“Programs are satisfactory; I must give Harry Jobs a promotion after this,” I said to myself, then louder, “Send for the first group.”

As if they were waiting for my command, the first group of children appeared in the middle of the area with their supervisor, their avatar figures vibrating with excitement.

“Good morning children,” I addressed the group of Dell pluses, “I am Ms Fiona Zuckerberg, CTRLer of Australia’s Simulation Department. Today you are all very lucky, because you will be taking part in the most exciting simulation program yet. There are two new games, one for the boys and one for the girls. You are to take one simulator each and strap the belt or the wrist controller on. Then consume or destroy to your heart’s desire.”

The children were already scrambling towards the machines before the last word left my lips. I walked down the east side of the room, smiling as I watched the six-years-olds tighten the synthetic belts around their tiny waists. They were almost identical, perfectly adorable children programmed before birth by the best to be only what we wanted them to be in this virtual world. The girls could’ve easily been twins but for the different colours of their hair and eyes, and the slight variation in their skin tone. Two little girls have decided to share a simulator, taking off into the fashion capital hand in hand. Their eyes, a pair of blue and a pair of brown, shone with the same excitement. Their clasped hands were of the exact same size, their faces mirror of each other’s. Perhaps in the real world they were as different as a keyboard is to a mouse, but in this virtual world identity have been stripped back to the barest minimum. After all, in a place where privacy no longer existed, what is the point of identity?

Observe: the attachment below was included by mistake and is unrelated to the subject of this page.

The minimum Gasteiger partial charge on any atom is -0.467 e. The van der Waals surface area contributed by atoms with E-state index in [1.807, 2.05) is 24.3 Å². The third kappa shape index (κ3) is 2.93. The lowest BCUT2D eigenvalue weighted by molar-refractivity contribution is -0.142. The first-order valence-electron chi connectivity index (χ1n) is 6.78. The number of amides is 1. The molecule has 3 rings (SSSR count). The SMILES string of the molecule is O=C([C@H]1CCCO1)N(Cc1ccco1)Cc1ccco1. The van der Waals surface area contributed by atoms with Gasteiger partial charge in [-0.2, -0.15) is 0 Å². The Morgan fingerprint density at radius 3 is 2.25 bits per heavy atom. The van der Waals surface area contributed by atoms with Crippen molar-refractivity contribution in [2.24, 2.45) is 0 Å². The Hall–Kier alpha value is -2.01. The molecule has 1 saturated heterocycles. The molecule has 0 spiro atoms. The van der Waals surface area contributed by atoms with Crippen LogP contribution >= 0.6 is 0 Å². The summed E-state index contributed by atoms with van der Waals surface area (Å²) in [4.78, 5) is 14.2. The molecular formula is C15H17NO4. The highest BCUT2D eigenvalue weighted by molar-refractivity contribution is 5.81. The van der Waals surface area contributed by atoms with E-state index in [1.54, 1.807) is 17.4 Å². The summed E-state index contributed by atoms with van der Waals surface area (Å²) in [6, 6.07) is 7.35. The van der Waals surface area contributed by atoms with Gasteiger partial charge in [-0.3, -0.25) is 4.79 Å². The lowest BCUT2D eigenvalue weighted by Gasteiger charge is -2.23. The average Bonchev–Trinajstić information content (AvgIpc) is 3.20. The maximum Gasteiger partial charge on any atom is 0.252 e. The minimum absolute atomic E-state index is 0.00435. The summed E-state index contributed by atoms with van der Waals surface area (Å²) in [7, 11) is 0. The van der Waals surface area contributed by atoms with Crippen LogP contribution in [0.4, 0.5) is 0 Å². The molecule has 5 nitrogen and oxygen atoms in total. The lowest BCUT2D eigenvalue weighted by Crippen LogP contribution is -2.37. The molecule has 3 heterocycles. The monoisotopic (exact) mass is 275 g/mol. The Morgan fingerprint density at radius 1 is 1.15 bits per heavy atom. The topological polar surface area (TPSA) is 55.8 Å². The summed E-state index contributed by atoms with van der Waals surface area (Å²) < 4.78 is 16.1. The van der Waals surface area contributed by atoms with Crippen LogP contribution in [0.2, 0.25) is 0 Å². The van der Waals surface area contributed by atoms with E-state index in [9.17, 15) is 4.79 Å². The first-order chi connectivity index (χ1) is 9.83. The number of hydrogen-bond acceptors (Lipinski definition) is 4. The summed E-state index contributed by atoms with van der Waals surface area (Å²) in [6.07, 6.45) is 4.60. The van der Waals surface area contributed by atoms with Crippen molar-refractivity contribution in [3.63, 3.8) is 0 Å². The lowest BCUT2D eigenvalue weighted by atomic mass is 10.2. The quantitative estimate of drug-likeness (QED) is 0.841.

I shook my head clear of these thoughts. Even as an Apple triple plus and a CTRLer of the most important department, I could still be deactivated if thoughts like these are heard. They were simple heresy, questions in the mind that will one day undoubtedly lead to trouble. I marched briskly to the other end of the area, as though I could just walk away from all these notions. My head snapped up as I heard the cries of a child, the beginning of a struggle that have never happened in Level 1, Virtuality for decades. The supervisor was holding onto a boy in the middle, her tanned arms keeping him in line as she tried to convince him to put on the wrist controller. The child kicked and yelled, his arms flailing wildly as he tried to break free of the supervisor’s grasp. I hurried towards them.

“James Gates,” I said, reading off his name tag, “What’s wrong darling? Is the wrist band too tight?”

He didn’t reply and continued to struggle, his tiny face damp with pixels of tears. I held onto his shoulders and crouched down to face him.

“What’s wrong sweetheart?” I repeated, “Tell me so I can fix it for you.”

“I want,” he said through tears, “I want the real world.”

They used to say that Dells are nowhere near as intelligent as Apples, but they were wrong. The Dell plus children caught onto the meaning of that little boy’s words faster than the internet, and within seconds chaos dominated. Just like that, a few words wiped away four entire years of virtual simulation work. Five simple words that echoed the exact yearning of my heart: I want the real world.

The End